‘I don’t know much about wine, but I know what I like.’ Here’s an opposing theory. No, you sodding don’t.
Or as they say in Hull: “ooo I doo layk a glass of drey waat whane, it’s terribly civilyzzzed”. Music to the ears of any vendor of wine in establishments from a white tablecloth restaurant, to a chicken in the basket dinner dance venue via your local offy. Unfortunately for you, they know exactly what you like or more accurately what you think you like.
Once again, I work on the basis that the discerning Lussonian keeps an excellent cellar (maybe one that wasn’t excavated under the noses of Kensington and Chelsea’s Planning Department. Maybe it’s not going to cause your road to collapse, either. Maybe).
For the oenophillic amongst you, please indulge me, while I get this horribly prosaic moan off my heavy, manly chest. Go put your feet up – preferably with a decanted, room temperature 2005 Domaine Romanée-Conti, you lucky bastards. Now, where was I?
“Nice bottle of Chablis/Sancerre/Rioja/Bordeaux then sir?”
”Doesn’t madam look lovely tonight?”
“That’ll be 40 of your hard-earned Garcons, then please”.
The problem is, these “classics” as we call them in the trade, are a little bit like house wine. I have heard with my own ears (rather than someone else’s), restaurateurs saying,
“It’s only Chablis; people who drink Chablis know nothing…let’s fleece them” True story.
These wines will have been bought at the cheapest possible trade price and sold for the highest mark up and should be avoided whenever possible. Look, there are going to be exceptions, but there is so much more out there, be bold…find the great wines and your drinking will be so much more fulfilling.
Chablis…what is it? Well it’s Chardonnay grapes 100% and, at its best, a wonderfully dry, crisp, minerally wine with delightful green textural fruit and a wonderful balance between the fruit and acidity. Or in other words ‘very good quality dry white wine’. At worst, scrapings from the winery floor, rapier-like acidity, tasting like it’s been filtered through a well-worn pair of underpants. Why risk it, check out the less well-known wines from Southern Burgundy like St Veran or decent Macon. Look towards the Dolomites in Italy, with wines from Alto Adige, or the cooler climates areas from the new world like Tasmania and New Zealand. There is also some very decent wine coming out of areas of the South of France like the wonderfully named Cotes de Thongue.
Next – Sancerre. My god, the variation in quality here is simply staggering. If you are lucky, you get a fabulous, grassy herbaceous Sauvignon Blanc with mouth-watering natural acidity and poise. If you are unlucky, you will end up with a sweetened, flabby glass full of Meltis Newberry fruits which will most definitely not compliment your nice piece of halibut. The smart money is on the new wave of amazing value wines from Northern Spain. Verdejo from Rueda is often mistaken for Sauvignon but is usually a bit lusher, Albarino from Galicia is the perfect seafood partner, but my current wine jam is Godello from Valdehorras. A medley, combining the best bits of Chablis and Sancerre.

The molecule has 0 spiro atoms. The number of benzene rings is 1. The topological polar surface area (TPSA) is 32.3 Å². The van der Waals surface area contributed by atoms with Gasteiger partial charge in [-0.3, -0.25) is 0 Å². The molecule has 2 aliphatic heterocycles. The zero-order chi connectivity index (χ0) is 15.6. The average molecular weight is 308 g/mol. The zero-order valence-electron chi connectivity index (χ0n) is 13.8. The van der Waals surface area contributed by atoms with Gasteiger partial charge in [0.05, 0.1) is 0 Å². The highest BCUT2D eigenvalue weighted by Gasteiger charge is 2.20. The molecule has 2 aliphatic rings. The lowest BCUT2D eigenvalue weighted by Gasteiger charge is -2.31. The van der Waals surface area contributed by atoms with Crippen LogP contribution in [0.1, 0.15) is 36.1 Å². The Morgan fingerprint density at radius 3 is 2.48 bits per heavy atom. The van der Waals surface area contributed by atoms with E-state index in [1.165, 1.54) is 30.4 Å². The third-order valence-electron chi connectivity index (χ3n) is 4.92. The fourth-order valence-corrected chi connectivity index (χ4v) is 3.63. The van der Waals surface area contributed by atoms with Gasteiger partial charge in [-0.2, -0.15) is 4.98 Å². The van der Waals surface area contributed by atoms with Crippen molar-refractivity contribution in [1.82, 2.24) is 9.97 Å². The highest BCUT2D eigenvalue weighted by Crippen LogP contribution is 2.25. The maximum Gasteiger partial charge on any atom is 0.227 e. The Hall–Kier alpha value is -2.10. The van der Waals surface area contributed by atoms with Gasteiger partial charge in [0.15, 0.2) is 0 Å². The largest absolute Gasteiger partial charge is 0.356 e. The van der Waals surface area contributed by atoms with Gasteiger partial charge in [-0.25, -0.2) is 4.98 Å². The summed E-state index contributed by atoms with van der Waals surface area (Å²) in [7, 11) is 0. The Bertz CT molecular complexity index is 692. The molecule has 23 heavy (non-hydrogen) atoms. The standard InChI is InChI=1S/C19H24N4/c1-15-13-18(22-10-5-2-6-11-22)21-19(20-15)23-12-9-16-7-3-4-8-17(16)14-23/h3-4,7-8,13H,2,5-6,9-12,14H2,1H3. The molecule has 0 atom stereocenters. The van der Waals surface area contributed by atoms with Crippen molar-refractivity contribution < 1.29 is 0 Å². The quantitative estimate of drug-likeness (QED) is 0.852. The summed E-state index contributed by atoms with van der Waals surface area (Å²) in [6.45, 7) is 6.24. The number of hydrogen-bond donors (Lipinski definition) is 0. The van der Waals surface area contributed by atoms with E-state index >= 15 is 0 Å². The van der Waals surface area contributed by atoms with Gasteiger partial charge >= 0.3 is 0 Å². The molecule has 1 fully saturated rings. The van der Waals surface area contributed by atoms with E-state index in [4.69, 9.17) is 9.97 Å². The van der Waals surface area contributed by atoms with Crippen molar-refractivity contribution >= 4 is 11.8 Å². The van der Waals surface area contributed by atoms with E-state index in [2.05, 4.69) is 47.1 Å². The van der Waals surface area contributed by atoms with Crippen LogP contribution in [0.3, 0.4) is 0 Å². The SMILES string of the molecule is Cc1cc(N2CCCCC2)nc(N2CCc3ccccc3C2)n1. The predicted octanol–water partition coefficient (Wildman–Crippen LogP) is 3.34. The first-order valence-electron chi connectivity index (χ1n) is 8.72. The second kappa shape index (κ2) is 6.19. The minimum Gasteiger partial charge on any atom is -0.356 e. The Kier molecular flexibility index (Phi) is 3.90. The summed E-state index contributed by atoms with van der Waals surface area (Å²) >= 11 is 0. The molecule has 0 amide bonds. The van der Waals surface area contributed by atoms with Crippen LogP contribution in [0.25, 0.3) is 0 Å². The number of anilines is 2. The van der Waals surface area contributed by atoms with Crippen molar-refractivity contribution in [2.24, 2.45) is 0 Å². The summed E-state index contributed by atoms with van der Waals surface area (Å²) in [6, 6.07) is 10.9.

For Rioja, look for Tempranillo (the grape) from other areas of Spain like Somontano or Carinena and make sure the wine has seen some oak. Like Chablis, Rioja at the cheaper end can be awful. It tends to be mass-produced in huge factories and you really do end up paying for the name. If you like that lighter soft style of wine…look to northern Italy at the Barbera or Dolcetto grape. You will seldom be let down.
Bordeaux is a tricky one. There is something unique about Cabernet wines grown in a warm Atlantic-influenced climate. The trick is to avoid the obvious names like St Emillion. It bores me having to correct people claiming that wine from St Emillion is fabulous, it really does.
‘No. You’re wrong,’ I’ll say. And then I have to look down at their quivering lips and round, wet eyes. But I’m nearly always taller than them, so they then shut up. It’s a wine growing region for pity’s sake…some is good, some is bad, but generally you’re paying a premium for the name. The best bet is to look at the less well-known areas of Bordeaux: Cotes de Castillon, Premiere cotes de Bordeaux and Pessac Leognan all offer wines easily matching the more famous areas for quality, but beating them hands down for value for money.
I know some great sommeliers, who are knowledgeable and passionate. They come in all shapes, nationalities and sizes, but one thing does unite them. They don’t work for you. They work for the restaurant. Tool up with a little knowledge yourself and they begin to respect you.
Hit them up with mad wine skillz (as the young folk say) and they’ll become your friend.
A tame sommelier is a thing of wonder. Now off into the wilds, my friends. The wine is flowing. Be not afraid.